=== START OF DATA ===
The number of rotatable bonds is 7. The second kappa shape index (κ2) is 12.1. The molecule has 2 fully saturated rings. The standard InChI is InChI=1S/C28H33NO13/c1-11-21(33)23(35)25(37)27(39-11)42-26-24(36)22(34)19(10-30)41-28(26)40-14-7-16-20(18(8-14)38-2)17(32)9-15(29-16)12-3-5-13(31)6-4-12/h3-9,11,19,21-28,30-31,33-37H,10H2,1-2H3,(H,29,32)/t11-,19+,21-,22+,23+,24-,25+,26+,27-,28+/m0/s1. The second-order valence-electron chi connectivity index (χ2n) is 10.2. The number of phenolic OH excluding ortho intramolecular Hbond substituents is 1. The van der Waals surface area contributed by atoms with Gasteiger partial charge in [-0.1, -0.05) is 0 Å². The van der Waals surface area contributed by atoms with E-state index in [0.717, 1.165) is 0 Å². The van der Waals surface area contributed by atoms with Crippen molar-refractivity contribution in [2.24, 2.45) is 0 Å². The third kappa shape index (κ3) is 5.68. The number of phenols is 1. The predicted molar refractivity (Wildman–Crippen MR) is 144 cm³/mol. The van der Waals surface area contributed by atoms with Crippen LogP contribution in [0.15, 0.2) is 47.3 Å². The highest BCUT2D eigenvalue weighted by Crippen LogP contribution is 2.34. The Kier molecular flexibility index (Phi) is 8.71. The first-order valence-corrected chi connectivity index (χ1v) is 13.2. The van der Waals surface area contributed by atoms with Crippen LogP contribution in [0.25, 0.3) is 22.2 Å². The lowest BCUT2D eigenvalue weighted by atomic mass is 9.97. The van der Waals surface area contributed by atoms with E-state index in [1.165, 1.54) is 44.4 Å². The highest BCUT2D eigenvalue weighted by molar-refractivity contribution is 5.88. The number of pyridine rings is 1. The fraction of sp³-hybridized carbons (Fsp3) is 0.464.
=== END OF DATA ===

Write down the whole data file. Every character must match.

The number of rotatable bonds is 7. The second kappa shape index (κ2) is 12.1. The molecule has 2 fully saturated rings. The standard InChI is InChI=1S/C28H33NO13/c1-11-21(33)23(35)25(37)27(39-11)42-26-24(36)22(34)19(10-30)41-28(26)40-14-7-16-20(18(8-14)38-2)17(32)9-15(29-16)12-3-5-13(31)6-4-12/h3-9,11,19,21-28,30-31,33-37H,10H2,1-2H3,(H,29,32)/t11-,19+,21-,22+,23+,24-,25+,26+,27-,28+/m0/s1. The second-order valence-electron chi connectivity index (χ2n) is 10.2. The number of phenolic OH excluding ortho intramolecular Hbond substituents is 1. The van der Waals surface area contributed by atoms with Gasteiger partial charge in [-0.1, -0.05) is 0 Å². The van der Waals surface area contributed by atoms with E-state index in [0.717, 1.165) is 0 Å². The van der Waals surface area contributed by atoms with Crippen molar-refractivity contribution in [2.24, 2.45) is 0 Å². The third kappa shape index (κ3) is 5.68. The number of phenols is 1. The predicted molar refractivity (Wildman–Crippen MR) is 144 cm³/mol. The van der Waals surface area contributed by atoms with Crippen LogP contribution in [0.15, 0.2) is 47.3 Å². The highest BCUT2D eigenvalue weighted by Crippen LogP contribution is 2.34. The Kier molecular flexibility index (Phi) is 8.71. The first-order valence-corrected chi connectivity index (χ1v) is 13.2. The van der Waals surface area contributed by atoms with Crippen LogP contribution in [0.25, 0.3) is 22.2 Å². The lowest BCUT2D eigenvalue weighted by atomic mass is 9.97. The van der Waals surface area contributed by atoms with E-state index in [1.165, 1.54) is 44.4 Å². The highest BCUT2D eigenvalue weighted by molar-refractivity contribution is 5.88. The number of pyridine rings is 1. The fraction of sp³-hybridized carbons (Fsp3) is 0.464.